Problems with RefCell and for loops

I have the following function signature:
pub fn start_hand<'a>(&mut self, state: &'a State<'a>) {
The State struct holds game state information which I need to pass around. Because various functions will need to interact mutably and immutably with its members, each member of State is wrapped in a RefCell. But I am now having difficulties because the borrow checker is not allowing things like:
for player in state.players.borrow().iter() {
The compiler signals to me that a temporary is being dropped at the end of this statement while a borrow is still occurring. So I tried creating a scope for the for loop and assigning this iterator to a variable:
{
let mut players = state.players.borrow().iter();
for player in players {
state.table.borrow_mut()[0].add(player, 0);
}
}
No dice. This time, I am told that players does not live long enough. My main confusion here is that I see no reason why players should violate the 'a lifetime on the function. Ultimately I am referencing a member of the state which itself has a lifetime of 'a, so players should also live as long as 'a. And simply creating this let binding within the main function body and letting it be dropped at the end of the function is undesirable for the obvious reason that as soon as this needs to be pass mutably to another function, I'll get a panic even if it does compile. At this point, I am unsure how to continue.

This is not entirely clear from the information you provided, but I'm assuming that you have a type like so:

struct<'a> State<'a> {
    players: RefCell<Vec<Player>>,
    table: RefCell<HashMap<usize, &'a Player>>,
}

You're trying to create a self-referential type: State contains both players and references to elements in players. This is not possible in Rust. You should re-architect your code. For example, you can instead use reference-counting to share ownership of the Player, or you can use an Entity Component System like specs.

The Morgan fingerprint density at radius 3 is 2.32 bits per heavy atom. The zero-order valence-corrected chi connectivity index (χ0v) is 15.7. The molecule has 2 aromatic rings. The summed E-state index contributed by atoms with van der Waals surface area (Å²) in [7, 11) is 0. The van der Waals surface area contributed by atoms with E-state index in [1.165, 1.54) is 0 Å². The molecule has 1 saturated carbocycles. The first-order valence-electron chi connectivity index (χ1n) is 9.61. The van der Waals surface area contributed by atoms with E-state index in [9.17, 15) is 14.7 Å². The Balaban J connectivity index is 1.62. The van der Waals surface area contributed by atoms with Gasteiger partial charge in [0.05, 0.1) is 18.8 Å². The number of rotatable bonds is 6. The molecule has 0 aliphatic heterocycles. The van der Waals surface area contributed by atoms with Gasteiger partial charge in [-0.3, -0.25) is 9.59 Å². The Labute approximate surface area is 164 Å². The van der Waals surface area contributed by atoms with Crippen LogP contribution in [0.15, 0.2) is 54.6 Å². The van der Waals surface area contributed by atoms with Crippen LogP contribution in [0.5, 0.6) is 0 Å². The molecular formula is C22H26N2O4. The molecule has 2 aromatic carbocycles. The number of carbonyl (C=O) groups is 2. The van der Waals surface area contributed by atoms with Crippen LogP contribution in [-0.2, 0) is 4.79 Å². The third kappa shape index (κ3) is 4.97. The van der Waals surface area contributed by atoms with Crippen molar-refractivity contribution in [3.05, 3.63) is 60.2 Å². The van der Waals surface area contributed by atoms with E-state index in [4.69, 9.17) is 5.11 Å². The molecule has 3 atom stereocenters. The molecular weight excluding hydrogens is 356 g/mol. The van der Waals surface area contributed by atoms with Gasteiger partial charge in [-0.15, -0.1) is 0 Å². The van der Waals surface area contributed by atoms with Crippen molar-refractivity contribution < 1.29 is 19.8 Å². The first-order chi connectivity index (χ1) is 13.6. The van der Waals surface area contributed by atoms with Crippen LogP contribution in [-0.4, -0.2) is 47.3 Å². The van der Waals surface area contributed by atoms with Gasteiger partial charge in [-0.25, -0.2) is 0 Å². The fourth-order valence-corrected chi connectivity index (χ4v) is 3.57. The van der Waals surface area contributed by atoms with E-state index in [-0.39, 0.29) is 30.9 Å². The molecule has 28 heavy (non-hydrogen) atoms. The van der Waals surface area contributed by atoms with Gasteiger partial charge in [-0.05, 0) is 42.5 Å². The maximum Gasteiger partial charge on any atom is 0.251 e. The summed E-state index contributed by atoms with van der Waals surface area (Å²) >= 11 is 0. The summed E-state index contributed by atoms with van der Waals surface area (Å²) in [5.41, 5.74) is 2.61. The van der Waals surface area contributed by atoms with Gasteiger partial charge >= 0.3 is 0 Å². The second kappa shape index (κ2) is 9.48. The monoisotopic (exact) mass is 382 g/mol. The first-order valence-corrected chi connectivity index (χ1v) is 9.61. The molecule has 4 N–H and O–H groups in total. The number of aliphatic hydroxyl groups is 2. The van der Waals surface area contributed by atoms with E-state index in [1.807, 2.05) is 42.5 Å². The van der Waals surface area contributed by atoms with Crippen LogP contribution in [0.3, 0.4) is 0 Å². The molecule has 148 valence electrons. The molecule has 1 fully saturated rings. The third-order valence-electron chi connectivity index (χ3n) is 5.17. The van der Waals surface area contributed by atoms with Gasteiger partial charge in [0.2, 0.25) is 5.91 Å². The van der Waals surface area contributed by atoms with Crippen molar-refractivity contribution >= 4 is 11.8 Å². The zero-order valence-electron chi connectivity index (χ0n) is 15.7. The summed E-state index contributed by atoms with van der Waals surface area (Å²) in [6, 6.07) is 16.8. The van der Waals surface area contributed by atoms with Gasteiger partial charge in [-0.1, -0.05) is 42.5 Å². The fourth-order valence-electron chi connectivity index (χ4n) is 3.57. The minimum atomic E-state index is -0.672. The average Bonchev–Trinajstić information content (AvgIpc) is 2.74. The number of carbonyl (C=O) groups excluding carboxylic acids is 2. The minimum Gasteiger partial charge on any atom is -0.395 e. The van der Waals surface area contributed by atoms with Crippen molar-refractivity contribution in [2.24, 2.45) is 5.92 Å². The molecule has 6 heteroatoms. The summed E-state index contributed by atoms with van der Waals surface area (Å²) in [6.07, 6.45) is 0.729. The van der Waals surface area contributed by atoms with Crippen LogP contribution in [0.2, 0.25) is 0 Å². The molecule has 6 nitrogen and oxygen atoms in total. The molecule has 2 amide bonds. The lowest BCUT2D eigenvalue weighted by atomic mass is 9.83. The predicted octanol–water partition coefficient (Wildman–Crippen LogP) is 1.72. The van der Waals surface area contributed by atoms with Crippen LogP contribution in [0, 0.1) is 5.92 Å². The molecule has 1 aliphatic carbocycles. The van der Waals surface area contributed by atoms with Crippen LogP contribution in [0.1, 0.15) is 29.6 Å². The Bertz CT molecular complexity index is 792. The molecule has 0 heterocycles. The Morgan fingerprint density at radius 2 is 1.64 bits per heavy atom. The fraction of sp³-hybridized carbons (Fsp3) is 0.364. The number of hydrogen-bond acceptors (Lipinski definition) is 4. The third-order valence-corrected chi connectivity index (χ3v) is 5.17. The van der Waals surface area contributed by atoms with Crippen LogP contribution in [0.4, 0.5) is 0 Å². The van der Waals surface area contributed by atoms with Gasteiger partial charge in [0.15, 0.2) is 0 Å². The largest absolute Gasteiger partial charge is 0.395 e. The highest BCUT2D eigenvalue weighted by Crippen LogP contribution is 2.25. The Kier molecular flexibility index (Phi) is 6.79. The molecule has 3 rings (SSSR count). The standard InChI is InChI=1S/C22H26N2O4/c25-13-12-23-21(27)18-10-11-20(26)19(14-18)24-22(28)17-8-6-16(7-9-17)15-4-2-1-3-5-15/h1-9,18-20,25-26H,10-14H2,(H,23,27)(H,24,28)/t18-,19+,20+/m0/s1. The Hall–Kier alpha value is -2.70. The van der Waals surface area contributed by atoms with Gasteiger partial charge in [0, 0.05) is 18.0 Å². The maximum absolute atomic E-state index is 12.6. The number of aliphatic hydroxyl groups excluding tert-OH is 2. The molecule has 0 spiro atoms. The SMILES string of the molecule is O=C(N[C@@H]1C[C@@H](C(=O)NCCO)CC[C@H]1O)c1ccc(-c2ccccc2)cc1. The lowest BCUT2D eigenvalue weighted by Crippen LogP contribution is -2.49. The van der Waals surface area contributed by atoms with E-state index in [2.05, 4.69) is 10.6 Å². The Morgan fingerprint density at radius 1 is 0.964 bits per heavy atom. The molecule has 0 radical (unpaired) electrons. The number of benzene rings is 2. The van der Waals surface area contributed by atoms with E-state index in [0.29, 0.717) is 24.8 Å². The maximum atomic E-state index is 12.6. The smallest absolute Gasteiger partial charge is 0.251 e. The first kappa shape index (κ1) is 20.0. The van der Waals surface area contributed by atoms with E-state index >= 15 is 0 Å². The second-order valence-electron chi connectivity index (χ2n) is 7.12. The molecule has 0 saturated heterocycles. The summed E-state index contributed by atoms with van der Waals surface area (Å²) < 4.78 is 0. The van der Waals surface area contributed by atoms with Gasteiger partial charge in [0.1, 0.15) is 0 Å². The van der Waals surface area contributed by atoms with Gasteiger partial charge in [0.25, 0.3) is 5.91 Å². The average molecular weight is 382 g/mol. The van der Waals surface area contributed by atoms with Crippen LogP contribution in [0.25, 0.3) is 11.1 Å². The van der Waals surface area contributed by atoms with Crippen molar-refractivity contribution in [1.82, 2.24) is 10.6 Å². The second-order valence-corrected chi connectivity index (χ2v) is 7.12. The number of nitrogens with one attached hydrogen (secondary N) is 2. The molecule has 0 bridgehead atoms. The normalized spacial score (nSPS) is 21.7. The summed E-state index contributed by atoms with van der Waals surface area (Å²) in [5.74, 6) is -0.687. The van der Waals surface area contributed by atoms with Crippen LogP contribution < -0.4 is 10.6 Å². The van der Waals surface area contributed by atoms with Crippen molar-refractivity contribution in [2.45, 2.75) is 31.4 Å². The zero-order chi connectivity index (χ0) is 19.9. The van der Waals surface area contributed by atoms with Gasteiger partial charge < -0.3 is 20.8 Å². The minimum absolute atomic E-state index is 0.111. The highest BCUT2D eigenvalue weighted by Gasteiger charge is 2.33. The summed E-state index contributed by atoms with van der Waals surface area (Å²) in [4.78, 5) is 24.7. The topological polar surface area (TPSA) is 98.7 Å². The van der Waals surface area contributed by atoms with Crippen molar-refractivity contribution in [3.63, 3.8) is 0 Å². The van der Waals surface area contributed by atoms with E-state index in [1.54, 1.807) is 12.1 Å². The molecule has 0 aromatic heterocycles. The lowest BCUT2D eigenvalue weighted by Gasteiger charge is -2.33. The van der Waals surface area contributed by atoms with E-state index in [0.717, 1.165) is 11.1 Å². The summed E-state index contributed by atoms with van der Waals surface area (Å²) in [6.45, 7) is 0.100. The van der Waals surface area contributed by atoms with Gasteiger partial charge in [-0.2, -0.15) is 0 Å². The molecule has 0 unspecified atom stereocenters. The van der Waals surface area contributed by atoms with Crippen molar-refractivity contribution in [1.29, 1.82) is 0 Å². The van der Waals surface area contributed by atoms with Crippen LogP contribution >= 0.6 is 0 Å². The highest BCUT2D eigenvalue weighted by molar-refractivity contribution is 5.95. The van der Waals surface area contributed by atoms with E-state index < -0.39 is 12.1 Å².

1 Like

This is what the State struct looks like. The method I referred to exiss in the Deck struct, an instance of which is held in the State struct:
pub struct State<'a> {
pub voice: RefCell,
pub players: RefCell<Vec>,
pub board: RefCell<Vec>,
pub deck: RefCell,
pub table: RefCell<Table<'a>>,
pub blinds: RefCell,
pub between_hands: RefCell,
pub between_hands_interval: RefCell,
}
You're suggestion, then, is to replace the RefCells with RCs?

So I have gone through and wrapped everything in State in Rc<RefCel>s. This has, apparently broken my indexing, however.
A Table consists of a series of pots in a Vector, and I have the Index traits overloaded to return individual pots when tables are indexed. Likewise, each Pot consists of a series of contributions ot that pot, which are indexed in the same way. I had to wrap the Vec of contributions in Rc and RefCell also, and the Index traits now throw errors because I am referencing a temporary value. It seems to me, though, that as soon as you have to call borrow on a RefCell, you will always end up with a temporary value. Does the Rc RefCell pattern basically render indexing inoperable? I have another interface I can use to gain access to the fields I need, but syntactic sugar is always nice when I can use it.
Just for reference, here is the relevant code:
struct Pot {
size: i32,
contributions: Rc<RefCell<Vec>>,
}

impl Index for Pot {
type Output = Contribution;
fn index(&self, i: usize) -> &Self::Output {
&self.contributions.borrow()[i]
}
}

impl IndexMut for Pot {
fn index_mut(&mut self, i: usize) -> &mut Self::Output {
&mut self.contributions.borrow()[i]
}

Hum, it is currently quite hard to help you, given that your code has been "stripped" by the forum platform :grimacing:

  • Please use ``` around your code to get syntax higlighting, and more importantly, prevent the forum platform from stripping code that happens to be within angle brackets < ... >:

    ```rust
    // your code here
    ```
    
  • Lastly, try to get a minimal reproducible example of your problem, so that you can copy-paste it entirely within a single post :slightly_smiling_face:. For instance, given that start_hand's issue only seems to happen when dealing with both the .players and .table fields, you can start by having a struct with just those two fields., and having that start_hands function (no need to have constructors or anything else, just the fields and methods involved / that appear in the body of the problematic function.